In 15 mins, I get to know there is a child waiting for an unknown guest somewhere, a group of students are detained at the police commissioner’s office for drunken behavior, a bloody operation results in 900kg of cocaine being seized, a high ranking official sets up what seems like his farewell party and a gang leader puts out a hit job task to his henchmen.
All this before the credits.
But with characters and dialogue, not with narration and flash forwards. So when a police constable says that the current colonial building is being vacated for a new headquarters, it means a lot and at different points in time.
You would notice that all of these events correspond to groups. Kaithi to my memory has the most number of memorable characters in recent times, which is not easy to do, most movies use a good one third of their time in set-up and hardly achieve memorable status apart from the leads.
Lokesh does this is in a “look, I don’t have time, but this is what you have to know, come along and you will figure it out” kind of way.
The seized cocaine is what gets things rolling(literally the truck), but this is not a story about how different groups are in the race to get back what they lost; in fact every set here wants something else- the IG wants a respectable retirement, certain henchmen just want money, a brother is in need of another, Kamatchi just wants his truck in one piece and Dilli (Karthi is brilliant) just wants to see his daughter (or does he?) and so on.
Which is why Kaithi is such a constrained title, it brings back focus to one of the characters, but that is when the movie begins to adopt a one-man-against-the-world-hollywood-actioner aesthetic, and most of it works when set within context, although I fear that some of it, like the bullet ridden climax, is set well outside.
But not all out of context things are bad, especially when Jumbalaka Jumbalaka and Metro Channel starts playing to drown out voices in a lock-up. Fantastic!
Kaithi is blockbuster material when it stays on the road and wants to go from point A to B, I would have never imagined our rural roads, forests, quarries and hills to lend themselves to this type of actioner, but I realize things are what they are, only because of the ways we see it in. Lokesh saw it differently
The immediate message that got to me after watching Arthur Fleck slowly descend into madness is that I should get out of my head for good.
Joker’s a really well made film, thoughtfully so in the departments of art and cinematography, but something about this record of madness doesn’t sit well with me. This was one of the reasons, I gave myself for skipping the film, until today.
Another reason is that I don’t really like the Joker character.
There, I said it.
Enough hot takes, I would like to elaborate a little, what I really mean is that I don’t really appreciate the modern interpretations of the character- starting from Heath Ledger’s take in the Dark Knight.
The character (in the movies) has traveled far from the camp that Jack Nicholson literally painted on screen. Now all the fun is gone.
Well it’s been a generation since 1989. Things change, people tend to be attracted to different things.
Maybe they do prefer this interpretation, where a comic prince of clown is moulded into this thinning frame which has nothing in its heart, but only itself ( and self pity of course). Maybe there is a reason why Arthur Fleck is a stand up comedian- a profession that requires a lot of suppressed anger (on society and on self) to be converted into jokes. And when those jokes don’t work? It turns into the descent, that I touched upon earlier.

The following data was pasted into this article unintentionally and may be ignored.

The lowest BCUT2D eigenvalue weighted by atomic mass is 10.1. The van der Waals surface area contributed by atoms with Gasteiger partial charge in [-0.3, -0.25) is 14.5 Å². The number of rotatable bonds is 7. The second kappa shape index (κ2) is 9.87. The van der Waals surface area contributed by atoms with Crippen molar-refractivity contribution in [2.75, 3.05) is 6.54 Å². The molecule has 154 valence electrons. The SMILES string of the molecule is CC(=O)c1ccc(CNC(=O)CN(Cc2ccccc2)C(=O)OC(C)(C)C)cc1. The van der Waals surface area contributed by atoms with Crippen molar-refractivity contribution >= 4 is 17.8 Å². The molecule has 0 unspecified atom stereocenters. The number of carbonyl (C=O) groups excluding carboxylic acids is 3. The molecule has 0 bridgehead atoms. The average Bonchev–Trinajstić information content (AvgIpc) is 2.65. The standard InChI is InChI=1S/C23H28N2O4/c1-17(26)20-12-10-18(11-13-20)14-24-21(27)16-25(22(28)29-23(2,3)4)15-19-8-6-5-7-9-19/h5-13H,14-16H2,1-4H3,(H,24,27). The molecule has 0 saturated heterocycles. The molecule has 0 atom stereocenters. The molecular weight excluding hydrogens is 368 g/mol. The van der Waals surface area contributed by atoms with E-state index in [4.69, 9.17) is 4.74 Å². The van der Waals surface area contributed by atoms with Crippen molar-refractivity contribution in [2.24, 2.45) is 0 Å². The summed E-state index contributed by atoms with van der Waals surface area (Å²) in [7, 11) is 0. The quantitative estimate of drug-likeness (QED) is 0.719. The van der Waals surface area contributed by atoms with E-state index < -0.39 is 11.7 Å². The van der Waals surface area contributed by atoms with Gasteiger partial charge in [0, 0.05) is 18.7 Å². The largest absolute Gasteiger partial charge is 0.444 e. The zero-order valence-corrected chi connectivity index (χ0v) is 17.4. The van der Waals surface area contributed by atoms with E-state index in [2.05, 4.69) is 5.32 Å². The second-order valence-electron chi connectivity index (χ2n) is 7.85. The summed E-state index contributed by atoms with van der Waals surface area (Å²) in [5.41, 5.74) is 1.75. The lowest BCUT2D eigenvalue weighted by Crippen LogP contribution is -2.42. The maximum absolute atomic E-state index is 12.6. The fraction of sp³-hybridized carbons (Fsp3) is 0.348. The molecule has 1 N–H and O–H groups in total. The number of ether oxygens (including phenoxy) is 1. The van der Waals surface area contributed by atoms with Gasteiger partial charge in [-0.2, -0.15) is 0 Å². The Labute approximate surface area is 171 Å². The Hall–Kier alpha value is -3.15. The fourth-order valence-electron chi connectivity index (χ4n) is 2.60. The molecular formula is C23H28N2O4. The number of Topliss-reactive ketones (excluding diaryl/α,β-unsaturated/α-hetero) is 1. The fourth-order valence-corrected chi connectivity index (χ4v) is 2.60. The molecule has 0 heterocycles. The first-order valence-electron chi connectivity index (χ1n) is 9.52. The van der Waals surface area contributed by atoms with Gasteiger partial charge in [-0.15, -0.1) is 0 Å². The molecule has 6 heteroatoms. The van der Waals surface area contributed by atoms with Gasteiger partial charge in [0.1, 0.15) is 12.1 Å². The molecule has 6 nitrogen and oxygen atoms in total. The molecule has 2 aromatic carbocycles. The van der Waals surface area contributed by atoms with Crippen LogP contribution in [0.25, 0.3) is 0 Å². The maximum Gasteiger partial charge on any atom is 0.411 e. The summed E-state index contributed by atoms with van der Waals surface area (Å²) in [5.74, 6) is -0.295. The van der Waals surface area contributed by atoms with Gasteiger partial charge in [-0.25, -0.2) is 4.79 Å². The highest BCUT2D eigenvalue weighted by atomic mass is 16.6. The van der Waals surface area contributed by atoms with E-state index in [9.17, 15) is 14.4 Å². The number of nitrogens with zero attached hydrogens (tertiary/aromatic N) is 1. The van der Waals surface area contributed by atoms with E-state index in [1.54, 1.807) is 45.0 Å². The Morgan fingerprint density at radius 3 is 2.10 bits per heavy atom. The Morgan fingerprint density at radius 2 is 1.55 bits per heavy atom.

Drawing directly from Scorsese’s influential work in the 70s & the 80s that also featured decaying characters in cities of decay, Todd Phillips, adds too little. By throwing in Robert De Niro in as a funny talk show host, Phillips ensure that the Scorsese references don’t go unnoticed.
Gotham now has a rat problem, there is garbage everywhere and they hate the rich. The city then erupts into protests with people wearing clown masks because billionaire Thomas Wayne made an offhand comment, an indication that protests may not always have its origins in meaning.
But there is one thing, it doesn’t seem like a usual super hero(or villain) based film, and kudos to the director for that and Phoenix is in his usual great form; but after a point it becomes difficult to back the delusions of a depressed guy.
Joker, the character itself is quite diabolical and is in constant need of space and adoration, it almost stole the movie from Batman in the Dark Knight; now it wants it’s own movie and going by the box office collections, it could have its own franchise.
A franchise for those who feel they are disenfranchised. God, help me.
It’s been a week since I saw Gautam Menon’s latest film. I remember almost nothing of it. I take home images of a movie and only then, do I begin to form opinions on it (unlike whatever you might think).
With ENPT, I can only recollect Dhanush dancing on the edge of the salt pans somewhere on the ECR. I know for sure that this does not directly concern the story- something like Sunaina’s character ( whose name I have to Google), but I guess one of the bad guys described her “gummunu irukka” (not translating due to lack of appropriate word) somewhere in the movie .
It’s just me, I am getting old. I need to seek help to get this ENPT blog post out. ENPT blog out and ENPT out of my system, so we can really plan what to see and discuss in the coming year. Get the blog out!
So I decided to call up the buddies who put together the FRS, they of course had a good memory, but they said since we have already written the FRS of Achcham Yenbadhu Madamaiyada or AYM, the points would hold good for ENPT.
The writers were also very smart, they said that if I badly wanted a blog post about ENPT then I could just replace AYM with ENPT, Dhanush with STR, Megha with Manjima and voila, ready.
Sometimes, I wonder how such smart people write for us. Mostly, I forget that these people are smart people. It’s just me. I am getting old.